The goal now is to deploy our first ETL and have AIStore run it on each storage node, harnessing the distributed power (and close to data - meaning, fast). For the problem statement, background and terms, please see the previous post:
To quickly get to the point, we’ll assume that an instance of AIStore - minimally, a single all-in-one docker container - has been already deployed on Kubernetes.
Check out our dedicated ais-k8s repository for the multiple easy ways to accomplish Kubernetes deployments.
We’ll be using PyTorch’s
torchvision to transform ImageNet dataset - as illustrated:
Also, in the examples below you’ll notice
ais command. That’s AIStore’s CLI tool providing unmatched (well, almost) convenience and ease-of-use. Most of the time, though, we’ll show the equivalent
For a variety of practical reasons,
curlproves to be handly in use cases - in
bashand Python scripts on the client side. Big part of that is its (i.e., the
curl’s) ubiquitous nature. Great tool, overall.
The dataset we have here is derived from the original ImageNet and is only slightly different. Its training part exists under a
train/ directory, validation - under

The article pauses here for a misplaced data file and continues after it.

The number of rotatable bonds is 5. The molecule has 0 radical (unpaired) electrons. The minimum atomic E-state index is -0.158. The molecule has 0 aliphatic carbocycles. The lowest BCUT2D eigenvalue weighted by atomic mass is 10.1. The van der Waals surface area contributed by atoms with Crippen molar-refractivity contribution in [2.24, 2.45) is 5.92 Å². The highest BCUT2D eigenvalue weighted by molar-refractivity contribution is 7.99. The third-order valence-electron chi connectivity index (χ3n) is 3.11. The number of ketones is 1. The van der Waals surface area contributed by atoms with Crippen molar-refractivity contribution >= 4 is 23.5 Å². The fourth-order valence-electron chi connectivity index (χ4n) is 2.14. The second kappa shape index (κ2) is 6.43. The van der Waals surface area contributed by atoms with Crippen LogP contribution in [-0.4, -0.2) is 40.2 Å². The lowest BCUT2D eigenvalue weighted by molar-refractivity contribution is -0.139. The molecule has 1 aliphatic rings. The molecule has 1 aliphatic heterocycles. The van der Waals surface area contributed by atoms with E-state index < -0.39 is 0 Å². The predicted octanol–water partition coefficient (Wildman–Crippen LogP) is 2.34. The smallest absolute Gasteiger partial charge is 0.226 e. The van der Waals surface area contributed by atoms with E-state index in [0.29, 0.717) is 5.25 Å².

*.jpg image has a corresponding
*.cls object with the corresponding class number. Image are assigned to one of the 1000 classes; classes are represented as integers in the
[0 - 999] range:
$ ais ls ais://imagenet NAME SIZE train/0000353.cls 1B train/0000353.jpg 17.88KiB ... val/1280048.cls 3B val/1280048.jpg 82.78KiB
A random (non-transformed) image from the dataset (and again, notice
ais CLI usage):
$ ais get ais://imagenet/train/0278350.jpg $ open 0278350.jpg
And the associated class:
$ ais object cat ais://imagenet/train/0278350.cls 217
The Plan and the Code
The plan, essentially, is two-fold:
- Deploy provided transformation code (called
code.pybelow) as ETL K8s container aka transformer.
- Drive transformer from the PyTorch-based client to transform requested objects (shards) as required.
In the end, each image from the dataset, before it reaches the model, goes through a series of the following (
# `code.py`: import io, sys import torch from PIL import Image from torchvision import transforms def img_to_bytes(img): buf = io.BytesIO() img = img.convert('RGB') img.save(buf, format='JPEG') return buf.getvalue() preprocessing = transforms.Compose([ transforms.RandomResizedCrop(224), transforms.RandomHorizontalFlip(), transforms.ToTensor(), transforms.Normalize(mean=[0.485, 0.456, 0.406], std=[0.229, 0.224, 0.225]), transforms.ToPILImage(), transforms.Lambda(img_to_bytes), ]) if __name__ == "__main__": input_bytes = sys.stdin.buffer.read() image = Image.open(io.BytesIO(input_bytes)).convert('RGB') processed_bytes = preprocessing(image) sys.stdout.buffer.write(processed_bytes)